Top schools face mental health crisis

The Sunday Times is reporting warnings from leading private schools that they are facing an “unprecedented” outbreak of self-harm, eating disorders and depression among pupils weighed down by exam pressures, social media and family breakdown.

The Headmasters’ and Headmistresses’ Conference (HMC) has given The Sunday Times exclusive figures from a survey of 65 of its schools showing: 

  • More than 85% of them were concerned about the amount of depression among their pupils, an 85% increase on the proportion five years ago; 42% said it was a “significant” concern, compared to 12% in 2010 
  • A 57% increase in schools reporting self-harm as a problem and a 65% jump in the number worried by the amount of pupils with eating disorders. 

However, the paper also reports that, by contrast, levels of teenage drinking, underage sex, drug use and smoking have dropped compared to five years ago (something we have seen mirrored in other studies).

An HMC spokesman is quoted:

“There are now unprecedented levels of concern among heads over pupils disclosing online threats, depression, self-harm and eating disorders…”

The report indicates that social media was cited most often by head teachers (43 times from the 65 schools) as the biggest cause of concern but says there are also growing anxieties about the effect of exam stress on children. 

Chris Jeffery, head of The Grange School in Cheshire and chairman of the HMC’s wellbeing committee, is quoted:

“Young people in all types of school are experiencing pressures like never before. They worry about getting the right grades in public exams — where an A or A* seems the only acceptable currency for aspirational young­sters to deal in — a place at their chosen university and a good career beyond that so they can pay off increasing levels of student debt, all while constantly trying to look their best on social media.” 

The Sunday Times also suggests this is the first time private schools have admitted how serious the problems are (and claims that until recently many have denied that pupils are suffering). 

More at: Top schools face mental health crisis (subscription may be required)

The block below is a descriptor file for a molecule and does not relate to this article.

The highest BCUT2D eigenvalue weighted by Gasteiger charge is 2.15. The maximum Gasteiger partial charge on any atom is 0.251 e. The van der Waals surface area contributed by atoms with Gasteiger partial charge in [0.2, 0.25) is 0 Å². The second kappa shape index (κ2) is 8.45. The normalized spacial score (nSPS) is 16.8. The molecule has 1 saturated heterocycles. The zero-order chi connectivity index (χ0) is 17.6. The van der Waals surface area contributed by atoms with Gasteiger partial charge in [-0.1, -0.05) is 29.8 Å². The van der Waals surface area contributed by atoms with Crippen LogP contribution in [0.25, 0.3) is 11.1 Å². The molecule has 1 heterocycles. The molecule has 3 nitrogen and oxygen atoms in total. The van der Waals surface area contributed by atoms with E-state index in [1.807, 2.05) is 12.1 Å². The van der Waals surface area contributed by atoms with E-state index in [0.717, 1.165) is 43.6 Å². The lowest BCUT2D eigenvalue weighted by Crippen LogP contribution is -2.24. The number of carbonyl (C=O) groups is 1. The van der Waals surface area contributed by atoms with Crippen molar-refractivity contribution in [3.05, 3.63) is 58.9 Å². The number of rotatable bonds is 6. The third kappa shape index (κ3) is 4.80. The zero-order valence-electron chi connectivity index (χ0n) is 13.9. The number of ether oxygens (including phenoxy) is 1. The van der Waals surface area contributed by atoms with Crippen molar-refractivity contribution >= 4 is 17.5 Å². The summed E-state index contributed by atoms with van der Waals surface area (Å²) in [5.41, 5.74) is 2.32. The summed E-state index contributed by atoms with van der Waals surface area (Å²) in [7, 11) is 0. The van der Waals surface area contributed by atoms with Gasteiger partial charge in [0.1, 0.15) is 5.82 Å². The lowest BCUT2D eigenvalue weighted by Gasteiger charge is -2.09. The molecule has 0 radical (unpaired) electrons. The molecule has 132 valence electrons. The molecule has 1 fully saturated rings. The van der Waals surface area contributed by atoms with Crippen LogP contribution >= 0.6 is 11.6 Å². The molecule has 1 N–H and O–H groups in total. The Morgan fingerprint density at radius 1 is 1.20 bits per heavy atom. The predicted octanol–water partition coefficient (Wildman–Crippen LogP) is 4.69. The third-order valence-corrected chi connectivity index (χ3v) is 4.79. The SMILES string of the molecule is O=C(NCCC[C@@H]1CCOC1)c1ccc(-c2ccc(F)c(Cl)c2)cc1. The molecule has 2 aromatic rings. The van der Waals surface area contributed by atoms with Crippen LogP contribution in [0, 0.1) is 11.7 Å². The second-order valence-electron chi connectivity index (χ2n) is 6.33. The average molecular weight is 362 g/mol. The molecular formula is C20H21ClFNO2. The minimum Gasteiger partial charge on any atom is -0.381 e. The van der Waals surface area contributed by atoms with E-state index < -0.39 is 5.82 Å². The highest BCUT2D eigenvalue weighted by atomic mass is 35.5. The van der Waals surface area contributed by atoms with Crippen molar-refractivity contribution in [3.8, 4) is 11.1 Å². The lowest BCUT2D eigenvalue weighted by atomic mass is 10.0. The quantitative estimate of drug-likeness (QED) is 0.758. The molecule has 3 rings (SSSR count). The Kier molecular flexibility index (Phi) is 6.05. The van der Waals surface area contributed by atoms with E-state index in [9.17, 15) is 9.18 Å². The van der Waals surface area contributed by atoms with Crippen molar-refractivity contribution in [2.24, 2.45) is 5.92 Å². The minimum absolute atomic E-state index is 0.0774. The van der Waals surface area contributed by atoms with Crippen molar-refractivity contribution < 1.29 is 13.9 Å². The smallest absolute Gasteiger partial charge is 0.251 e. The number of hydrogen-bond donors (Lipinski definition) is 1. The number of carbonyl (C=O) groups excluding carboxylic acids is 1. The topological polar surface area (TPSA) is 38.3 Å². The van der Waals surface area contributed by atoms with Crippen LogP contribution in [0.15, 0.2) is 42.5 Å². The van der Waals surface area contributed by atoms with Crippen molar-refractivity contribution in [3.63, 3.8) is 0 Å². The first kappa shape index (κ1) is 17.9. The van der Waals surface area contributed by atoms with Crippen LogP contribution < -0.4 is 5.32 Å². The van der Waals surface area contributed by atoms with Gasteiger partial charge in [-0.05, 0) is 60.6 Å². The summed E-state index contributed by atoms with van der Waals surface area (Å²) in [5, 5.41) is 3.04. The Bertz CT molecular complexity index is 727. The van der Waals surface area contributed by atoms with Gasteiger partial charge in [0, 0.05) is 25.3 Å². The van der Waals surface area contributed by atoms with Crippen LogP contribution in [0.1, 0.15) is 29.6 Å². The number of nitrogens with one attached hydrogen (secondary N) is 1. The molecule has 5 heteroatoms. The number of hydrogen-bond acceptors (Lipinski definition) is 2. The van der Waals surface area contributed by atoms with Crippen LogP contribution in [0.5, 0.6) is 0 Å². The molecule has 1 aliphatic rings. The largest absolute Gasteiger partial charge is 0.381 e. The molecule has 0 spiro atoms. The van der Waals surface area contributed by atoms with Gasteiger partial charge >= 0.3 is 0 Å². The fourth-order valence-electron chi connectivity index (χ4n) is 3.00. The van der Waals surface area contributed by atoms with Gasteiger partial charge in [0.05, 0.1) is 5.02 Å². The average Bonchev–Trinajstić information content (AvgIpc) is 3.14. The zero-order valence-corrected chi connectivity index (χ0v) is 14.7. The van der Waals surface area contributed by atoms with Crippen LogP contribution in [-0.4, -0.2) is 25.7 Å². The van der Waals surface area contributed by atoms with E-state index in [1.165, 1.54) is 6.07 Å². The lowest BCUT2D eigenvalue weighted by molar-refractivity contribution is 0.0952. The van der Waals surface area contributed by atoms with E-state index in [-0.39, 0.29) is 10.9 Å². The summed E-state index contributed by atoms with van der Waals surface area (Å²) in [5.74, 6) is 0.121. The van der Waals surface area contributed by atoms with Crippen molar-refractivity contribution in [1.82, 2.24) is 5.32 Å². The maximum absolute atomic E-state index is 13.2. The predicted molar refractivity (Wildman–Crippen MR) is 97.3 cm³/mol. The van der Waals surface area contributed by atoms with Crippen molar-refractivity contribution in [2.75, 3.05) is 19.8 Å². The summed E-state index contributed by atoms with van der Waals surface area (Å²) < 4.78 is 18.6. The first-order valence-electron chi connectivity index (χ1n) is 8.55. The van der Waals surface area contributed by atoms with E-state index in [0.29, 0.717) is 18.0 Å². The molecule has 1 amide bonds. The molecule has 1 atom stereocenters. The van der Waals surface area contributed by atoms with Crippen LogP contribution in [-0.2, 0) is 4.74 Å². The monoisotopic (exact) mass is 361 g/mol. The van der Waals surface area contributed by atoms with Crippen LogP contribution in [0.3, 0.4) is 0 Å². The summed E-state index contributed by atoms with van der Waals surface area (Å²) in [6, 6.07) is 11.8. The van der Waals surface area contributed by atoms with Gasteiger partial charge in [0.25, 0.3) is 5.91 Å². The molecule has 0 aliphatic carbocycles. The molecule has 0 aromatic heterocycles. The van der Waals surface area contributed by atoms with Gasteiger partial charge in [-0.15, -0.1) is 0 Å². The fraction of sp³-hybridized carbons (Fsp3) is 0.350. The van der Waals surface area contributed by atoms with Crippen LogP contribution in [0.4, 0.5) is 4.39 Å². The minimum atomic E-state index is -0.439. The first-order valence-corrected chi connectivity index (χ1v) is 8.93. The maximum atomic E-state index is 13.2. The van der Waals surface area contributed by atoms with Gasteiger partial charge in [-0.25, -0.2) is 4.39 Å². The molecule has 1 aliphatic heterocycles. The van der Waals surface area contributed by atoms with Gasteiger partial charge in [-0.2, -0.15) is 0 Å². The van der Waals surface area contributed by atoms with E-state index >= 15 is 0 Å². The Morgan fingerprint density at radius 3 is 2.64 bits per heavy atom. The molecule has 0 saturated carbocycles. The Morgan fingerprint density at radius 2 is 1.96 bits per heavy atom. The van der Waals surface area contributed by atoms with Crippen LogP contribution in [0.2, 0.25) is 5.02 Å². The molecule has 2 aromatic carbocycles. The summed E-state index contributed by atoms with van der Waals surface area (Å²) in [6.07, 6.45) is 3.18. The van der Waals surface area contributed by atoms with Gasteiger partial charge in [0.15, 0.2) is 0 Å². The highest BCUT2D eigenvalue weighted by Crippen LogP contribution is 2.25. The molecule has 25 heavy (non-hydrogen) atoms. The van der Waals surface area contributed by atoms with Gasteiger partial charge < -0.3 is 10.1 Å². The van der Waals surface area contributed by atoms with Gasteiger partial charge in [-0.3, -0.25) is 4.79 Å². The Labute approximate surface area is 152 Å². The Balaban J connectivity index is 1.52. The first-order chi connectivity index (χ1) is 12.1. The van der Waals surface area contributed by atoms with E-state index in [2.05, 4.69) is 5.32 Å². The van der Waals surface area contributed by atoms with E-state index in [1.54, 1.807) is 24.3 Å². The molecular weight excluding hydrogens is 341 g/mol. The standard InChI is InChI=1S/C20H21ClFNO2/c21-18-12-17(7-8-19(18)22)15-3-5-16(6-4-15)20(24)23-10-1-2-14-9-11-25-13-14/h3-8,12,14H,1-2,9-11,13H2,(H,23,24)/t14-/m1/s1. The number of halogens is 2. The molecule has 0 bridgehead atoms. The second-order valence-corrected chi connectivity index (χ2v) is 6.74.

See also this from Chris Jeffery of the HMC’s wellbeing committee in the Sunday Times: Lifeline wanted for young as their sea of troubles rages (subscription may be required)

 

Very interesting to see that the HMC has gone public on the issue of pupil mental health.

Presumably many of the same or equivalent issues are equally relevant to students in the state sector too or do you see special factors at play in the independent sector?

Please give us your insights and reactions in the comments or via Twitter…

 

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Categories: Health and Private Schools.

Comments

  1. brighton118

    SchoolsImprove -The obsession with A/A* being the only grades worth having is not good. Have seen far too many teenagers over upset by this

  2. Bernadette1708

    SchoolsImprove we need to prioritise the mental health of children & young people by bring #mindfulness #GMS & #coaching into education

  3. brighton118 SchoolsImprove Similarly pressure further down the exam chain by insistence on ‘good’ GCSE grades.  This implies any grade less than a C is ‘bad’.  This reflects on those who hold these grades who are told their exam results are worthless.

  4. NorthSn

    SchoolsImprove NorthernCell1 Sadly with austerity cuts to staff and resources children health being missed by too many ;(

  5. johnnystone3

    NorthSn SchoolsImprove NorthernCell1 …we have to ask a bigger question as to why is all this pressure being put on the school system?

  6. NorthernCell1

    johnnystone3 NorthSn SchoolsImprove Anyone who ‘works’ / volunteers with children has a responsibility along with parents / family

  7. NorthSn

    NorthernCell1 johnnystone3 SchoolsImprove The empowered education safeguarding our children is everybody’s business as you said ! It must

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